Hart v. Mazur, 903 F. Supp. 277 (D.R.I. 1995)
November 6, 1995
Nina MAZUR, M.D., James M. Lewis, P.A., and Newport Hospital, Defendants.
United States District Court, D. Rhode Island.
*278 Amato A. DeLuca, Mandell, DeLuca & Schwartz, Providence, RI, for plaintiffs
Thomas D. Gidley, Gidley, Sarli & Marusak, Providence, RI, for deft. Newport Hospital.
William F. White, Tate & Elias, Providence, RI, for deft. Mazur.
MEMORANDUM AND ORDER
LAGUEUX, Chief Judge.
The matter presently before the Court tests the rule that an action brought under the Emergency Medical Treatment and Active Labor Act ("EMTALA"), 42 U.S.C. § 1395dd (1988 & Supp. V 1993), is not the federal twin of a state medical malpractice suit. Defendants bring two separate, though similar, motions to dismiss for lack of subject matter jurisdiction under Fed.R.Civ.P. 12(b) (1). Defendant Newport Hospital ("Hospital") argues that plaintiff Evelyn Hart (who brings this case in her capacity as administratrix of James Ribera's estate and on behalf of his minor children, Joshua, Richard, and Janell Ribera) has failed to state a claim under EMTALA by neglecting to allege any economic motive for the Hospital's actions. Dismissal of Hart's EMTALA claim would strip the Court of federal question jurisdiction under 28 U.S.C. § 1331. Defendants Nina Mazur, M.D. ("Mazur") and James M. Lewis, P.A. ("Lewis") join the Hospital in arguing that an allegation of economic discrimination is necessary to raise an EMTALA claim; furthermore, Mazur and Lewis argue that EMTALA does not provide a federal cause of action for health-care providers' alleged misdiagnoses of a medical condition, and that, as EMTALA only provides a cause of action against Newport Hospital, the Court should decline to exercise supplemental jurisdiction over the state-law claims brought against Mazur and Lewis.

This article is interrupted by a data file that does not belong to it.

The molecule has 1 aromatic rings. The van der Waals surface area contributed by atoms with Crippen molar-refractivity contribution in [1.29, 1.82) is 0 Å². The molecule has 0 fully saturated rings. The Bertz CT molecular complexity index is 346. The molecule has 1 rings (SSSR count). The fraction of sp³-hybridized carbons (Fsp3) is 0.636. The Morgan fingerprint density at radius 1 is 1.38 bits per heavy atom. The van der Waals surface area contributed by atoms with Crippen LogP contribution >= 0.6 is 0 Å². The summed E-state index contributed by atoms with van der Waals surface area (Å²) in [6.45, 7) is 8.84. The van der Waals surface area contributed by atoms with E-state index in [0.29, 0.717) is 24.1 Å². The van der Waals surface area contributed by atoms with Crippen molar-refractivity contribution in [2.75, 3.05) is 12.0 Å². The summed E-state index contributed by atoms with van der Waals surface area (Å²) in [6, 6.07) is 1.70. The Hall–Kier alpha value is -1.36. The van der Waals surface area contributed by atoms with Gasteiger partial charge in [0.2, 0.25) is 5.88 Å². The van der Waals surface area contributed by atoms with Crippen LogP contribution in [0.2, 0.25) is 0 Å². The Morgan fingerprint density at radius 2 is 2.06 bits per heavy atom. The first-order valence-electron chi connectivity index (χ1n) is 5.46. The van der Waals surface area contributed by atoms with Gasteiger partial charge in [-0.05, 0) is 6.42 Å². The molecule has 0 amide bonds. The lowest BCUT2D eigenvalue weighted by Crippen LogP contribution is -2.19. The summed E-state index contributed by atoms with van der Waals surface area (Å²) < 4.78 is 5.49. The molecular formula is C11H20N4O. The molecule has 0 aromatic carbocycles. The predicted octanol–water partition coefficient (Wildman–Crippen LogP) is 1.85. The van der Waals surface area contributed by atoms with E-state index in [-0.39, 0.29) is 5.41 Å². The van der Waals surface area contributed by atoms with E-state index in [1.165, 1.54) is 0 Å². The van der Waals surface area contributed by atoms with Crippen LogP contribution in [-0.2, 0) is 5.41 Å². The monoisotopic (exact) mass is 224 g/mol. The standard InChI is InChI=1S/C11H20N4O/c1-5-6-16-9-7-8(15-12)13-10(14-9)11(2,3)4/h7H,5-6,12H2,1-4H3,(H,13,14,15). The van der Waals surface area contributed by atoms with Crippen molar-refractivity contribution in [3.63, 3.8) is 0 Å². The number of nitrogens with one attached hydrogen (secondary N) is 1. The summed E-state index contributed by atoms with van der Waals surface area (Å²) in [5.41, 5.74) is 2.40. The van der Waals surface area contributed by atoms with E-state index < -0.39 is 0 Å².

The Court directs the parties to Correa v. Hospital San Francisco, 69 F.3d 1184, 1995 WL 627505 (1st Cir. (Puerto Rico) 1995), the first comprehensive review of EMTALA in this Circuit. As Correa resolves most of the questions raised by the defendants' motions, the Court will not tarry long on this matter. For the reasons set forth below, the defendants' motions are denied.
However, the Court will, of its own initiative, partially treat Mazur and Lewis's Rule 12(b) (1) motion as a motion under Fed. R.Civ.P. 12(b) (6), and dismiss Counts XXI-XXIV of Hart's Complaint, which bootstrap state law malpractice claims onto the EMTALA claims. The Court will also retain jurisdiction over all state-law malpractice claims pursuant to 28 U.S.C. § 1367, the federal supplemental jurisdiction statute.